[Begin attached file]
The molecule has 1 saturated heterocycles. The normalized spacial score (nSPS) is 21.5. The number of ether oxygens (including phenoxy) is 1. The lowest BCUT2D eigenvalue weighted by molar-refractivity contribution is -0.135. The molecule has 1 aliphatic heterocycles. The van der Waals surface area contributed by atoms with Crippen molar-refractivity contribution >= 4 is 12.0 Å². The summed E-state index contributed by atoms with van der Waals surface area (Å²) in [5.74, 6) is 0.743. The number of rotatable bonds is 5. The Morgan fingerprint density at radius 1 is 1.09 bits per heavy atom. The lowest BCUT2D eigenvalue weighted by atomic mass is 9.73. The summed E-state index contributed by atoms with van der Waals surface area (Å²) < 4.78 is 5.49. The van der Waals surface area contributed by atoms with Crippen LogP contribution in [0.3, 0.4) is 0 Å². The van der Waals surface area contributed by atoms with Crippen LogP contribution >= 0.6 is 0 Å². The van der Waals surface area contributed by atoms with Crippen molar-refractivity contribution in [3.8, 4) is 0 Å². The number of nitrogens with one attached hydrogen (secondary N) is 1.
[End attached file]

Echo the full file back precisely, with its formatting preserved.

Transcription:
The molecule has 1 saturated heterocycles. The normalized spacial score (nSPS) is 21.5. The number of ether oxygens (including phenoxy) is 1. The lowest BCUT2D eigenvalue weighted by molar-refractivity contribution is -0.135. The molecule has 1 aliphatic heterocycles. The van der Waals surface area contributed by atoms with Crippen molar-refractivity contribution >= 4 is 12.0 Å². The summed E-state index contributed by atoms with van der Waals surface area (Å²) in [5.74, 6) is 0.743. The number of rotatable bonds is 5. The Morgan fingerprint density at radius 1 is 1.09 bits per heavy atom. The lowest BCUT2D eigenvalue weighted by atomic mass is 9.73. The summed E-state index contributed by atoms with van der Waals surface area (Å²) < 4.78 is 5.49. The van der Waals surface area contributed by atoms with Crippen LogP contribution in [0.3, 0.4) is 0 Å². The van der Waals surface area contributed by atoms with Crippen LogP contribution >= 0.6 is 0 Å². The van der Waals surface area contributed by atoms with Crippen molar-refractivity contribution in [3.8, 4) is 0 Å². The number of nitrogens with one attached hydrogen (secondary N) is 1.